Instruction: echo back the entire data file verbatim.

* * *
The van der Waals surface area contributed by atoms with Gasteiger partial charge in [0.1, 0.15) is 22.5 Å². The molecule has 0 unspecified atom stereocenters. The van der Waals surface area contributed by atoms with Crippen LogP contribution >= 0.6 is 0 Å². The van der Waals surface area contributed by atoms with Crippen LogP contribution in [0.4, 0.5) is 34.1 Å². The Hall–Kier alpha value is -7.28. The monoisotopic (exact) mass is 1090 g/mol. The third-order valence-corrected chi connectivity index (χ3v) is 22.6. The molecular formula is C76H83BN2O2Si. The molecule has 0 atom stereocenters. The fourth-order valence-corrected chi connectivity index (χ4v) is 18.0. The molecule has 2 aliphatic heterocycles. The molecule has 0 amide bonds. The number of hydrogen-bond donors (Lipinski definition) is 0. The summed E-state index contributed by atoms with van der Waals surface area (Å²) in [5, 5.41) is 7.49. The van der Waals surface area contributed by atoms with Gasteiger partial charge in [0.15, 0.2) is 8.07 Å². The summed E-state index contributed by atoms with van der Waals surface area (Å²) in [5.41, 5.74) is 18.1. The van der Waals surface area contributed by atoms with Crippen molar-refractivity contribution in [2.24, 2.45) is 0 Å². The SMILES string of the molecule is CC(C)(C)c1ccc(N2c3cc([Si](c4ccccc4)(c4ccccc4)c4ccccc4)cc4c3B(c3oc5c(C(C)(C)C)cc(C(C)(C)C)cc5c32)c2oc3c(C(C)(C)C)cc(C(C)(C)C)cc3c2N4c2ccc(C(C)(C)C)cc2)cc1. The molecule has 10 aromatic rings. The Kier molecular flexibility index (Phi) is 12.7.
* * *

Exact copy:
The van der Waals surface area contributed by atoms with Gasteiger partial charge in [0.1, 0.15) is 22.5 Å². The molecule has 0 unspecified atom stereocenters. The van der Waals surface area contributed by atoms with Crippen LogP contribution >= 0.6 is 0 Å². The van der Waals surface area contributed by atoms with Crippen LogP contribution in [0.4, 0.5) is 34.1 Å². The Hall–Kier alpha value is -7.28. The monoisotopic (exact) mass is 1090 g/mol. The third-order valence-corrected chi connectivity index (χ3v) is 22.6. The molecular formula is C76H83BN2O2Si. The molecule has 0 atom stereocenters. The fourth-order valence-corrected chi connectivity index (χ4v) is 18.0. The molecule has 2 aliphatic heterocycles. The molecule has 0 amide bonds. The number of hydrogen-bond donors (Lipinski definition) is 0. The summed E-state index contributed by atoms with van der Waals surface area (Å²) in [5, 5.41) is 7.49. The van der Waals surface area contributed by atoms with Gasteiger partial charge in [0.15, 0.2) is 8.07 Å². The summed E-state index contributed by atoms with van der Waals surface area (Å²) in [5.41, 5.74) is 18.1. The van der Waals surface area contributed by atoms with Crippen molar-refractivity contribution in [2.24, 2.45) is 0 Å². The SMILES string of the molecule is CC(C)(C)c1ccc(N2c3cc([Si](c4ccccc4)(c4ccccc4)c4ccccc4)cc4c3B(c3oc5c(C(C)(C)C)cc(C(C)(C)C)cc5c32)c2oc3c(C(C)(C)C)cc(C(C)(C)C)cc3c2N4c2ccc(C(C)(C)C)cc2)cc1. The molecule has 10 aromatic rings. The Kier molecular flexibility index (Phi) is 12.7.